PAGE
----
The Belarusian delegate claimed that the conflict in Ukraine had emerged as a result of years of NATO countries ignoring the legitimate interests of other states and blocking dialogue on pressing regional security issues. She added that Kyiv’s policy of rejecting the Minsk agreements and discriminating against the Russian speaking population of Donbas had acted as a further catalyst in triggering hostilities in the region. Belarus noted that the conflict has exposed the problems of modern warfare to which the international community, including the HRC, needs to respond. These include the use of civilian sites for military purposes and civilians as human shields in violation of the Geneva Conventions. She concluded her remarks by criticising the HRC for focusing solely on accusations against Russian claiming that this represents a double standard which undermines the representative nature of the body.
NGOs and National Human Rights Institutions
Various NGOs and national human rights institutions emphasised that they stand in solidarity with Ukraine and echoed the concerns expressed by the High Commissioner. They appealed to the Council and the wider international community to apply pressure on the Russian Federation to halt hostiles and end the practices of enforced disappearances, deportation, and the torture of abducted civilians. NGOs stressed that the shelling of schools, hospitals, and other civilian infrastructure highlights Russia’s complete lack of regard for the right to life. Many groups underscored the need to offer greater protections to women and children who have been disproportionately affected by the conflict. Additionally, speakers expressed concern over the lack of information provided on the conditions of prisoner’s detention or their access to food, water, and medical treatment. Evidence from inside detention facilities indicates that both the treatment of prisoners and the conditions of their detention may rise to the level of torture or ill-treatment. A large number of groups implored Russia to free all detained, sentenced and deported Ukrainians to allow them to return to their families.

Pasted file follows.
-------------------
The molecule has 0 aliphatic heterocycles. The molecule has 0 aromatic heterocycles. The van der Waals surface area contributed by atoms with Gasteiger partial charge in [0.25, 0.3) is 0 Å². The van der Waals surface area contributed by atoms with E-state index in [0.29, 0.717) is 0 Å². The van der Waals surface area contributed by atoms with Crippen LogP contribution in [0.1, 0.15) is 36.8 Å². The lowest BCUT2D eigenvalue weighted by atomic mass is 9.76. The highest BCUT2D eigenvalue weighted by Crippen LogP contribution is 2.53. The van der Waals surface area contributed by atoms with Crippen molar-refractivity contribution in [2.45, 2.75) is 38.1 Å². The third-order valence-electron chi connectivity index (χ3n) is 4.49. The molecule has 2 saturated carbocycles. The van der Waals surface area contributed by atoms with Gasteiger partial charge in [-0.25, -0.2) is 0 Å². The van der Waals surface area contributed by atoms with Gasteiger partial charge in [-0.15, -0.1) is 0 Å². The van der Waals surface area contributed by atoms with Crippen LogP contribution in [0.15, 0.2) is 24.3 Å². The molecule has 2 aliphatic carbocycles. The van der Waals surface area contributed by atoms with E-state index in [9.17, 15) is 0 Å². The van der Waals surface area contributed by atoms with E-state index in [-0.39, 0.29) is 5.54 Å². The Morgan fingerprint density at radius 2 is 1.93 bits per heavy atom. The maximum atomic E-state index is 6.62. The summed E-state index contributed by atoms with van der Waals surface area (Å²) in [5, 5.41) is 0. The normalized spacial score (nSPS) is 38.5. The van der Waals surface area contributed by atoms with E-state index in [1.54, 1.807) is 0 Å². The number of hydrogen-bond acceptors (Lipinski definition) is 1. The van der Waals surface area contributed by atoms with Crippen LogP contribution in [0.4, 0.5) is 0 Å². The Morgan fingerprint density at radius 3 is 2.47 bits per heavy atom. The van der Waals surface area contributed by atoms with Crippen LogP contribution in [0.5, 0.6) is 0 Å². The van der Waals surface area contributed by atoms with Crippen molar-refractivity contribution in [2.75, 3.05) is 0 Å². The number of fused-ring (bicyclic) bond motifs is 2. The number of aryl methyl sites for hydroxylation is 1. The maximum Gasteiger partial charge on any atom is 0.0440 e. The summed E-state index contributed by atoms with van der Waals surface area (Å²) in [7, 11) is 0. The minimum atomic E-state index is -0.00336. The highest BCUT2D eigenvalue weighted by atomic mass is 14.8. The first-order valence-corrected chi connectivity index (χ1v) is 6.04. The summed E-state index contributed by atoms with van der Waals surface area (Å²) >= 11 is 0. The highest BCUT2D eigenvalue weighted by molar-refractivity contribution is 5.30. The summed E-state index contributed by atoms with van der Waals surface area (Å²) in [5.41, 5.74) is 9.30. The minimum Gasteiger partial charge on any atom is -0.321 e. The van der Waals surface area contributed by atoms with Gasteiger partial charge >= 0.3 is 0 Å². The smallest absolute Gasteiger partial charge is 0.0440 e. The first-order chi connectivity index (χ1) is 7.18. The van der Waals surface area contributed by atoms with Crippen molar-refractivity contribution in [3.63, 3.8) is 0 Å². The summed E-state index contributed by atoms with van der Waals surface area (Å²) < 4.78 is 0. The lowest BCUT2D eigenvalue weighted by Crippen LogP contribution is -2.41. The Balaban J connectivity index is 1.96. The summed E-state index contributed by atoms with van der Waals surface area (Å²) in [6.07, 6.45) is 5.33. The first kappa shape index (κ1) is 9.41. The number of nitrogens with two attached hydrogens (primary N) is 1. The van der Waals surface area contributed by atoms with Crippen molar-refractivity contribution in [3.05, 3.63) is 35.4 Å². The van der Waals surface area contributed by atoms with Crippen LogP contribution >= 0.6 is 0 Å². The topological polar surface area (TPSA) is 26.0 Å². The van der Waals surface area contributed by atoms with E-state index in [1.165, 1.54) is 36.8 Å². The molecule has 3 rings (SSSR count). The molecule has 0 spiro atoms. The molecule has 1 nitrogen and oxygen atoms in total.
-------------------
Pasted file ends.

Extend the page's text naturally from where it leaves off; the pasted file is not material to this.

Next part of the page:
Concluding Remarks of the High Commissioner